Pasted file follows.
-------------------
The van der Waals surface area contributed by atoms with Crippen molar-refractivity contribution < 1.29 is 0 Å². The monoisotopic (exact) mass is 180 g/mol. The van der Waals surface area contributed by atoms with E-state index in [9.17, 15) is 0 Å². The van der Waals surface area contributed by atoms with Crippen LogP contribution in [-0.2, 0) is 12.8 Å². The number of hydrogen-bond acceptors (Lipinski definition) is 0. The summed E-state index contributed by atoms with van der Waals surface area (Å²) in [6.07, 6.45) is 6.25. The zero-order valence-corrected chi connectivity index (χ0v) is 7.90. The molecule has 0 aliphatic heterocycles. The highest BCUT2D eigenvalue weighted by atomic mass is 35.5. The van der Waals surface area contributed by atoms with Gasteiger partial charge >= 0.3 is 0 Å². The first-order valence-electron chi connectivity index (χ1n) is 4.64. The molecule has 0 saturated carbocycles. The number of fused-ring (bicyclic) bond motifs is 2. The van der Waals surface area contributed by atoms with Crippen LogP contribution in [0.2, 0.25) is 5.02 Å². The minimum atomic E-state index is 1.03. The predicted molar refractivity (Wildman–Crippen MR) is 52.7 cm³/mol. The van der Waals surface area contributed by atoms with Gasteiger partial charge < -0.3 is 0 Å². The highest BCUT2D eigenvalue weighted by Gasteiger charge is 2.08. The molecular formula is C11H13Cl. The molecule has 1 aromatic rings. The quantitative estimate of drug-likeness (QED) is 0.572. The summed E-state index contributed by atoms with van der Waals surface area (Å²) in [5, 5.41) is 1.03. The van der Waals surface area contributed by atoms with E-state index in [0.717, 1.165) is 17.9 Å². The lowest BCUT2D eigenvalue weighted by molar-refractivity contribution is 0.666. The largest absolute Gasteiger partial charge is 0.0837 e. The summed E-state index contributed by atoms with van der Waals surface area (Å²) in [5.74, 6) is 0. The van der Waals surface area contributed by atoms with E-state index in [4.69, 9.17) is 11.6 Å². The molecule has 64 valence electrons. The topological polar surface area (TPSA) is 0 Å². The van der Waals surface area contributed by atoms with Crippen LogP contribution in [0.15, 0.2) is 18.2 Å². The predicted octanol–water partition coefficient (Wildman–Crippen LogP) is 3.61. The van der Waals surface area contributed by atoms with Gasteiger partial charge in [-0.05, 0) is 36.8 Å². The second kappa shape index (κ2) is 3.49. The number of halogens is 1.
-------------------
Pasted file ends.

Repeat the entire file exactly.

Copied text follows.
The van der Waals surface area contributed by atoms with Crippen molar-refractivity contribution < 1.29 is 0 Å². The monoisotopic (exact) mass is 180 g/mol. The van der Waals surface area contributed by atoms with E-state index in [9.17, 15) is 0 Å². The van der Waals surface area contributed by atoms with Crippen LogP contribution in [-0.2, 0) is 12.8 Å². The number of hydrogen-bond acceptors (Lipinski definition) is 0. The summed E-state index contributed by atoms with van der Waals surface area (Å²) in [6.07, 6.45) is 6.25. The zero-order valence-corrected chi connectivity index (χ0v) is 7.90. The molecule has 0 aliphatic heterocycles. The highest BCUT2D eigenvalue weighted by atomic mass is 35.5. The van der Waals surface area contributed by atoms with Gasteiger partial charge >= 0.3 is 0 Å². The first-order valence-electron chi connectivity index (χ1n) is 4.64. The molecule has 0 saturated carbocycles. The number of fused-ring (bicyclic) bond motifs is 2. The van der Waals surface area contributed by atoms with Crippen LogP contribution in [0.2, 0.25) is 5.02 Å². The minimum atomic E-state index is 1.03. The predicted molar refractivity (Wildman–Crippen MR) is 52.7 cm³/mol. The van der Waals surface area contributed by atoms with Gasteiger partial charge < -0.3 is 0 Å². The highest BCUT2D eigenvalue weighted by Gasteiger charge is 2.08. The molecular formula is C11H13Cl. The molecule has 1 aromatic rings. The quantitative estimate of drug-likeness (QED) is 0.572. The summed E-state index contributed by atoms with van der Waals surface area (Å²) in [5, 5.41) is 1.03. The van der Waals surface area contributed by atoms with E-state index in [0.717, 1.165) is 17.9 Å². The lowest BCUT2D eigenvalue weighted by molar-refractivity contribution is 0.666. The largest absolute Gasteiger partial charge is 0.0837 e. The summed E-state index contributed by atoms with van der Waals surface area (Å²) in [5.74, 6) is 0. The van der Waals surface area contributed by atoms with E-state index in [4.69, 9.17) is 11.6 Å². The molecule has 64 valence electrons. The topological polar surface area (TPSA) is 0 Å². The van der Waals surface area contributed by atoms with Crippen LogP contribution in [0.15, 0.2) is 18.2 Å². The predicted octanol–water partition coefficient (Wildman–Crippen LogP) is 3.61. The van der Waals surface area contributed by atoms with Gasteiger partial charge in [-0.05, 0) is 36.8 Å². The second kappa shape index (κ2) is 3.49. The number of halogens is 1.